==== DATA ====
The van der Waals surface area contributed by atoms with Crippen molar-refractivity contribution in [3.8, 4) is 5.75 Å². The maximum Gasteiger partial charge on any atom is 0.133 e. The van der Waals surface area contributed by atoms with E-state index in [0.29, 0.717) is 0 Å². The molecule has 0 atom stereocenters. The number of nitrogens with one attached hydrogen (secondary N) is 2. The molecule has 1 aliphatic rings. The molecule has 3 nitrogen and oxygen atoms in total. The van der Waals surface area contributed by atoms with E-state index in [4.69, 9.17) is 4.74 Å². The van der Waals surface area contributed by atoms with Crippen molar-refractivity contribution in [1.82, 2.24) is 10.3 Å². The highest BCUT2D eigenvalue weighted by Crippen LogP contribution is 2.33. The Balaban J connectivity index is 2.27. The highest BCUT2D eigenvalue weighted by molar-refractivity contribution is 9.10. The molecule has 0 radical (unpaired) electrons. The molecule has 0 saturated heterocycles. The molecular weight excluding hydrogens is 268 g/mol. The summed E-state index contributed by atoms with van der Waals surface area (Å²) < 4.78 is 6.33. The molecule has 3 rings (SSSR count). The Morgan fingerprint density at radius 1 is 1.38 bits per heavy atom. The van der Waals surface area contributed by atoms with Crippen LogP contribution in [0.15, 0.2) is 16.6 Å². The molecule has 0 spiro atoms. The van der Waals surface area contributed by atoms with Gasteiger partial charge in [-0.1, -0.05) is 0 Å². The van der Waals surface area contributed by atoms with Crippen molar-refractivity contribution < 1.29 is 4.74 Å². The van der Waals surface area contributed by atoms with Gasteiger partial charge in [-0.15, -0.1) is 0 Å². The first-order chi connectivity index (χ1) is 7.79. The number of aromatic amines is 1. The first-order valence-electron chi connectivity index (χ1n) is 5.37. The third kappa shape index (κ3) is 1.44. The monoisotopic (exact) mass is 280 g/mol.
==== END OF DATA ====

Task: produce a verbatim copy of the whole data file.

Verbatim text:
The van der Waals surface area contributed by atoms with Crippen molar-refractivity contribution in [3.8, 4) is 5.75 Å². The maximum Gasteiger partial charge on any atom is 0.133 e. The van der Waals surface area contributed by atoms with E-state index in [0.29, 0.717) is 0 Å². The molecule has 0 atom stereocenters. The number of nitrogens with one attached hydrogen (secondary N) is 2. The molecule has 1 aliphatic rings. The molecule has 3 nitrogen and oxygen atoms in total. The van der Waals surface area contributed by atoms with E-state index in [4.69, 9.17) is 4.74 Å². The van der Waals surface area contributed by atoms with Crippen molar-refractivity contribution in [1.82, 2.24) is 10.3 Å². The highest BCUT2D eigenvalue weighted by Crippen LogP contribution is 2.33. The Balaban J connectivity index is 2.27. The highest BCUT2D eigenvalue weighted by molar-refractivity contribution is 9.10. The molecule has 0 radical (unpaired) electrons. The molecule has 0 saturated heterocycles. The molecular weight excluding hydrogens is 268 g/mol. The summed E-state index contributed by atoms with van der Waals surface area (Å²) < 4.78 is 6.33. The molecule has 3 rings (SSSR count). The Morgan fingerprint density at radius 1 is 1.38 bits per heavy atom. The van der Waals surface area contributed by atoms with Crippen LogP contribution in [0.15, 0.2) is 16.6 Å². The molecule has 0 spiro atoms. The van der Waals surface area contributed by atoms with Gasteiger partial charge in [-0.1, -0.05) is 0 Å². The van der Waals surface area contributed by atoms with Crippen molar-refractivity contribution < 1.29 is 4.74 Å². The van der Waals surface area contributed by atoms with Gasteiger partial charge in [-0.15, -0.1) is 0 Å². The first-order chi connectivity index (χ1) is 7.79. The number of aromatic amines is 1. The first-order valence-electron chi connectivity index (χ1n) is 5.37. The third kappa shape index (κ3) is 1.44. The monoisotopic (exact) mass is 280 g/mol.